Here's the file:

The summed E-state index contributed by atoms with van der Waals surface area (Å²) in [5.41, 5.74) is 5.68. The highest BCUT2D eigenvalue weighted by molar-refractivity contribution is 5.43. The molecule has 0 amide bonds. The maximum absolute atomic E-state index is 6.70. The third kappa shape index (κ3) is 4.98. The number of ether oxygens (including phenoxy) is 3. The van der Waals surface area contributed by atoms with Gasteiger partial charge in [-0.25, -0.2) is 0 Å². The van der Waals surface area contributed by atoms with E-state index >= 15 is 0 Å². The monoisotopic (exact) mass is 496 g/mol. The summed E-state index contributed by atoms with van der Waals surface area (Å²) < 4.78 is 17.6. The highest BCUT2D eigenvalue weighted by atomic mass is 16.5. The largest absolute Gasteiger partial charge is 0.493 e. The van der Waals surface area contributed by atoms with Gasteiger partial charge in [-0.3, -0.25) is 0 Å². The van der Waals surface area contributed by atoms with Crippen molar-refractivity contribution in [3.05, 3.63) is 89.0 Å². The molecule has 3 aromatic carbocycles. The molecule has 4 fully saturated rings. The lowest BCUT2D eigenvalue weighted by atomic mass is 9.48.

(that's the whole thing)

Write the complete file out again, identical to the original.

The summed E-state index contributed by atoms with van der Waals surface area (Å²) in [5.41, 5.74) is 5.68. The highest BCUT2D eigenvalue weighted by molar-refractivity contribution is 5.43. The molecule has 0 amide bonds. The maximum absolute atomic E-state index is 6.70. The third kappa shape index (κ3) is 4.98. The number of ether oxygens (including phenoxy) is 3. The van der Waals surface area contributed by atoms with Gasteiger partial charge in [-0.25, -0.2) is 0 Å². The van der Waals surface area contributed by atoms with E-state index >= 15 is 0 Å². The monoisotopic (exact) mass is 496 g/mol. The summed E-state index contributed by atoms with van der Waals surface area (Å²) < 4.78 is 17.6. The highest BCUT2D eigenvalue weighted by atomic mass is 16.5. The largest absolute Gasteiger partial charge is 0.493 e. The van der Waals surface area contributed by atoms with Gasteiger partial charge in [-0.3, -0.25) is 0 Å². The van der Waals surface area contributed by atoms with Crippen molar-refractivity contribution in [3.05, 3.63) is 89.0 Å². The molecule has 3 aromatic carbocycles. The molecule has 4 fully saturated rings. The lowest BCUT2D eigenvalue weighted by atomic mass is 9.48.